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Miscellaneous thoughts and ramblings
Saturday, August 06, 2005
What It Takes To Win
60 Years Later
Considering Hiroshima.

I hope I’ve trained some of our readers to look for Victor Davis Hanson’s articles on NRO every Friday. Today is the sixtieth anniversary of the American dropping of a single nuclear bomb on Hiroshima, killing over 100,000 people, the vast majority civilians. Hanson reviews our self-doubt over that decision over the last six decades and explains why those who supported the decision did so.
The truth, as we are reminded so often in this present conflict, is that usually in war there are no good alternatives, and leaders must select between a very bad and even worse choice. Hiroshima was the most awful option imaginable, but the other scenarios would have probably turned out even worse.
Meanwhile, Hiroshima marked the day with a ceremony mourning the victims and praying for peace. I'm still surprised by the gap between how we and the Japanese see the war. I guess it's too much to expect that a defeated nation come to see the conflict in the same way as the victor, but is it too much to expect a little introspection at such a ceremony? A touch of "look at what horrors we brought on ourselves"? The mayor of Hiroshima seems to have learned all the wrong lessons from history.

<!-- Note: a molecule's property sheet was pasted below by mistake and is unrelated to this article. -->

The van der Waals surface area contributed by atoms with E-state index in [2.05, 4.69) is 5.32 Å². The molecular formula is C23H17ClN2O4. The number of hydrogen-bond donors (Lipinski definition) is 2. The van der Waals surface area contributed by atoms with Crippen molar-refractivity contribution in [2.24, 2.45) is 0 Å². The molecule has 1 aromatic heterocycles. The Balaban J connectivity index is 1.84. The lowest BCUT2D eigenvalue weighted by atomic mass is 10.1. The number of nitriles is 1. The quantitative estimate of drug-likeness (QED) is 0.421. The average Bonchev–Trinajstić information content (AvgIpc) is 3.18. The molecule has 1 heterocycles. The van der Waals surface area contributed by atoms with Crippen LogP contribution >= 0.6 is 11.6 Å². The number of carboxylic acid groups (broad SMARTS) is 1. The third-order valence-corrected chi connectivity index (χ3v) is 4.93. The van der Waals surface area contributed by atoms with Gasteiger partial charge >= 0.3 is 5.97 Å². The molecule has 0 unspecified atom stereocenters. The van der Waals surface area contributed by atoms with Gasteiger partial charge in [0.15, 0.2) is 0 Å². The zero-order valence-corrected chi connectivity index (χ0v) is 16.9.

Hiroshima Mayor Tadatoshi Akiba, an outspoken critic of Koizumi's hawkish foreign policy, was more emotional in his "Peace Declaration." He gave an empassioned plea for the abolition of all nuclear weapons and said the United States, Russia and other members of the nuclear club were "jeopardizing human survival."
Does he not realize that without nuclear weapons we would have burned Tokyo to the ground with conventional weapons the same way we did to Dresden? Does he not understand how many Japanese would have died while we invaded the home islands? Has he not realized that without our nuclear deterrent all of Europe would have spent the twentieth century under Soviet domination? Need I remind the mayor that though we melted Hiroshima, it is now a city in a sovereign Japan, not under American control, which would not have been true had China conquered Japan?

Those who mourn for Hiroshima's dead should not rail against nuclear weapons; they should rail against expansionist imperial regimes with global aspirations.
Wow. This post really stirred up a lot of controversy. I'm really going to have to ask all of you commenters to keep it down and try to be more civil.

If you're not careful, Oven is going to post more puzzles, and I'll get back to writing about astronomy.
Did you say astrology?
BTW, I agree with everything you said (no surprise).
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